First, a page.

One of your hosts, a younger, more liberal guy with a taste for Western culture said to you, “I really don’t have a problem with the idea of two women together. But two men together… I don’t like that. It feels wrong.” You spent ample time helping him unwrap his statement from layers of cultural prejudice and hetero-normative assumptions that men cannot be on the “receiving end” of things. You suppose that in a country absent sex shops, such a discussion might have required considerable mental acrobatics.

At the end of the day, your host learned a few new things about how some men relate to men, and some women (like yourselves) relate to women, and what it all meant within the context of his own society. In return, you learned a great many things, such as what you used to take for granted as a lesbian in America—your freedom to transcend most traditional boundaries of expression for women. The value of travel doesn’t flow merely in one direction.

It teaches everyone involved. You know this, and you embrace the opportunity to participate with great honesty and diplomacy as an LGBT traveler whenever possible.

Are you an LGBT traveler on the road? Do you have a story to share? We welcome guest posts highlighting what life on the road is like for gay and lesbian travelers. We would love to feature your story here on!

Whether we like it or not, LGBT travelers are a...

Tuesday 17th of March 2015

[…] If you and your partner travel as an openly gay couple, you're an ambassador and raising awareness for the LGBT community around the world, but what if you're on a religious pilgrimage across Spain...  […]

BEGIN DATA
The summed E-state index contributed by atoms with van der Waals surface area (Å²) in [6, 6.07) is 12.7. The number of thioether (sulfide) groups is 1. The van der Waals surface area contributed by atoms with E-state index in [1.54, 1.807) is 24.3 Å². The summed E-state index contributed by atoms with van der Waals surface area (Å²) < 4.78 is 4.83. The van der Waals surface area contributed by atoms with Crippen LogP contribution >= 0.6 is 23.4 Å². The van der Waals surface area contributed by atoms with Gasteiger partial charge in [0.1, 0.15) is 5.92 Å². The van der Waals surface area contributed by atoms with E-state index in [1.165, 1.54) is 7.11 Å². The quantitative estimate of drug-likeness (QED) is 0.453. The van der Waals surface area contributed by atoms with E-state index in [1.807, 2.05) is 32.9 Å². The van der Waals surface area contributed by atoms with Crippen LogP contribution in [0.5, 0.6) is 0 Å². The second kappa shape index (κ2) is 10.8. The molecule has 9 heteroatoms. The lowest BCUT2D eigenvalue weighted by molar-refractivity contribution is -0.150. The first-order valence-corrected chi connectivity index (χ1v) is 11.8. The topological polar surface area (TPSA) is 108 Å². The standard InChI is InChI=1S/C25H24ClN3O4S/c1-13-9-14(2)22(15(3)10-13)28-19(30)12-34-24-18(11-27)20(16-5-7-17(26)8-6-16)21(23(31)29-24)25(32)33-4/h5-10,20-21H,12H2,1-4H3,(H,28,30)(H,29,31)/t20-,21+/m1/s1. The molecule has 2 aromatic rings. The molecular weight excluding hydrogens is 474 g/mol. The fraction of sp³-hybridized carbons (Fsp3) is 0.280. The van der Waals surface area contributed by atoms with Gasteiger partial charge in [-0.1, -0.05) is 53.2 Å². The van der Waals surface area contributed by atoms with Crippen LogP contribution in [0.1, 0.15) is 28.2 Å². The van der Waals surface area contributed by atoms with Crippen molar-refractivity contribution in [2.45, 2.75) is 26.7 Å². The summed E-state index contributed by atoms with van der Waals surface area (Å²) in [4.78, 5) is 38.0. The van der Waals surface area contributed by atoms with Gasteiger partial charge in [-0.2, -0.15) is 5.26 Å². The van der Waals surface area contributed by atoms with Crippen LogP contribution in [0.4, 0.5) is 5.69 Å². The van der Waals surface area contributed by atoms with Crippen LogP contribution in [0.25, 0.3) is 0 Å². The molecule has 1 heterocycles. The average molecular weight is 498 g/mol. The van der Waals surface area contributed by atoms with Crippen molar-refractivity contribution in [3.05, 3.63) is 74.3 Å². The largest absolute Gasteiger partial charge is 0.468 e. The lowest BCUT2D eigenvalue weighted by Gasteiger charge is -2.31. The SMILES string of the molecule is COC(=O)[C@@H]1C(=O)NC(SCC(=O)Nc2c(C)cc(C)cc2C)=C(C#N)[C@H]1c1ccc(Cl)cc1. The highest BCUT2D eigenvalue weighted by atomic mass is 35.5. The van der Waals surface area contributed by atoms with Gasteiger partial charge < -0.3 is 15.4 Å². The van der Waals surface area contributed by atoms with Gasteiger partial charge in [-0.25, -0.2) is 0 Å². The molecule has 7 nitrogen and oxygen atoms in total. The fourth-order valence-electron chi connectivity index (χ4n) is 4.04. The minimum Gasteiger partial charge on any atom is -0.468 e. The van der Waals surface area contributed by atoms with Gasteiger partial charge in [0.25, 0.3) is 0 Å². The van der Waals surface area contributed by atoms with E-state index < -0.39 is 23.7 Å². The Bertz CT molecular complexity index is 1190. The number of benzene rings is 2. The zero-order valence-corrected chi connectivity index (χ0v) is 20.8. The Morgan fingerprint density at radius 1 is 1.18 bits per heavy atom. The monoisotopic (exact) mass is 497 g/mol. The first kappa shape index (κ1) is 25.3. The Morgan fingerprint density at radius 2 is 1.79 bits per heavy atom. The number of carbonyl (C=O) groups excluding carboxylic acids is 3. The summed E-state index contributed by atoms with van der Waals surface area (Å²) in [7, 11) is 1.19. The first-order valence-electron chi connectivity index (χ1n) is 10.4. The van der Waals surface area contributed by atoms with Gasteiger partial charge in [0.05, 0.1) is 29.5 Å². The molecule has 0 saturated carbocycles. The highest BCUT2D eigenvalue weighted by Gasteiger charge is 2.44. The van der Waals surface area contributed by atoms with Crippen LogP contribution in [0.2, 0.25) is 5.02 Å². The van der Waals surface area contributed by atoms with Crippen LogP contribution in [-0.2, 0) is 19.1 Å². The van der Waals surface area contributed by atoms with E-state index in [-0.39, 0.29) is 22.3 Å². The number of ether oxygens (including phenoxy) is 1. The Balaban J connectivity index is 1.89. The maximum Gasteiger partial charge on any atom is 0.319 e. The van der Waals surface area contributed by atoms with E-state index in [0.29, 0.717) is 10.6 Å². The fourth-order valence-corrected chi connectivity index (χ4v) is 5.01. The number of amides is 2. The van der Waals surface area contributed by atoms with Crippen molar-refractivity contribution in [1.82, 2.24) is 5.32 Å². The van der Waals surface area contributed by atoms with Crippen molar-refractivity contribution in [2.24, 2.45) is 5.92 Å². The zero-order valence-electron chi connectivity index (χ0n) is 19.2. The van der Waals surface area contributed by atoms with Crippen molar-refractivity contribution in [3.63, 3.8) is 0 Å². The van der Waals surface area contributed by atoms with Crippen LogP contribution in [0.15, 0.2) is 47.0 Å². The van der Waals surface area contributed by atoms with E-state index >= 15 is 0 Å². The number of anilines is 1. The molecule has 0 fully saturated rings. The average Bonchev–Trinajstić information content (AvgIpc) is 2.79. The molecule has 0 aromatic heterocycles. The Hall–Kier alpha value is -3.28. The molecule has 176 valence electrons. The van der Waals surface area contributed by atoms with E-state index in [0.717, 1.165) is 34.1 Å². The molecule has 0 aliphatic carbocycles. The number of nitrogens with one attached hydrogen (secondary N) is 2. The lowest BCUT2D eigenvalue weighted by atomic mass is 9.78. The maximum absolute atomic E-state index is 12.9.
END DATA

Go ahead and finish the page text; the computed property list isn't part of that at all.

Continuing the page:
Friday 1st of November 2013

"When I was younger, I used to think I chose my sexuality, just to be open and kinky. Now I know I could never “un-choose” my sexual and romantic preferences for woman.."

THIS is it in a nutshell." When you were young. you thought you chose your sexuality to be open and kinky. This was done frankly Out of rebellion.Towards whom? Who knows but if you go back you know. And Once you open that door, you are IN. It becomes familiar and normal. Had you not opened that door and stepped through it you would not be now realizing you cannot unchoose your preference for women. I mean how can you? This is what you know, This is what you are familiar with. This is where you feel accepted now, where you are in control, where you are safe, comfortable. Where you are part of a community. Go back to when it all started. It started with rebellion. Making a statement, not wanting to conform. Not needing to conform. Wanting to be different. (Rebellion wrongly perceived by you as being strong). I wish you all the best in life. You are in an uphill battle my dear. And It doesnt matter how hard the GL ahem 'community' (sounds like its a choice by that community word) tries to be 'ambassadors' goodness me, ambassadors. Really? Really? oh dear. the rest of us can refer to it as a mental health issue. Or lack of self esteem, lack of healthy love, lack of guidance, prepubescent rebellion that was not reigned in. But ambassadors? Not. Really. If anything as you ambassador away we think why is it so important for her to keep talking abou the fact she likes girls? what about everything else she likes. Why cant we hear about that? Why cant she talk about her education? or her mind? or poetry? or science? Who cares she likes girls, who cares? She is consumed by it. Its so not normal.. And frankly thats the dialogue we are having as you go on about your GLBA ambassadorness Get over yourself. Is that okay to say? We dont care and you wont convince us you lacked nurturing and guidance in your formative years. You just wont. Ever.Convince hte rest of us how 'rightful' and 'emotionally stable' you are . We wish we could go back to the 'little you' and just give you what you were missing emotionally. As the older woman typed most of us dont care, Its not that we are not ready. Its that we are not interested. Not Interested. And I think that is hard for the GLBA to hear. So you must make a lot of noise and paint your rainbows and dance really hard to make the rest of us 'see' how happy you really are. Whereas I think if you were , you would just ... live. things to ponder maybe?